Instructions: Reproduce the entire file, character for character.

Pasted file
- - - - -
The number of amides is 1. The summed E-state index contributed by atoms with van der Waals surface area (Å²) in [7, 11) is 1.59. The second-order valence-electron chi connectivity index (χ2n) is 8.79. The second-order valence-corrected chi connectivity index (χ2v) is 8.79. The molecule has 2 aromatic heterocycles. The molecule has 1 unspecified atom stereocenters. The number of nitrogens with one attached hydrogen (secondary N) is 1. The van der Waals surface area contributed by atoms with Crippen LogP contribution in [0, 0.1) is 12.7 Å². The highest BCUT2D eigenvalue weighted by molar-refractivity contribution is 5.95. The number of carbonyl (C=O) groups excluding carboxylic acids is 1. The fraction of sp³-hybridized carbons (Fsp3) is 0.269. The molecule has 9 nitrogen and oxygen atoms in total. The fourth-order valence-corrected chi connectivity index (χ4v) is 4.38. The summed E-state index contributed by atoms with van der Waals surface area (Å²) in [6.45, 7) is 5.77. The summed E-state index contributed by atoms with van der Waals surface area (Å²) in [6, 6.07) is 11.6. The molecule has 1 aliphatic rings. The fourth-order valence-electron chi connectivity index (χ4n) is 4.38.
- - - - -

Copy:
The number of amides is 1. The summed E-state index contributed by atoms with van der Waals surface area (Å²) in [7, 11) is 1.59. The second-order valence-electron chi connectivity index (χ2n) is 8.79. The second-order valence-corrected chi connectivity index (χ2v) is 8.79. The molecule has 2 aromatic heterocycles. The molecule has 1 unspecified atom stereocenters. The number of nitrogens with one attached hydrogen (secondary N) is 1. The van der Waals surface area contributed by atoms with Crippen LogP contribution in [0, 0.1) is 12.7 Å². The highest BCUT2D eigenvalue weighted by molar-refractivity contribution is 5.95. The number of carbonyl (C=O) groups excluding carboxylic acids is 1. The fraction of sp³-hybridized carbons (Fsp3) is 0.269. The molecule has 9 nitrogen and oxygen atoms in total. The fourth-order valence-corrected chi connectivity index (χ4v) is 4.38. The summed E-state index contributed by atoms with van der Waals surface area (Å²) in [6.45, 7) is 5.77. The summed E-state index contributed by atoms with van der Waals surface area (Å²) in [6, 6.07) is 11.6. The molecule has 1 aliphatic rings. The fourth-order valence-electron chi connectivity index (χ4n) is 4.38.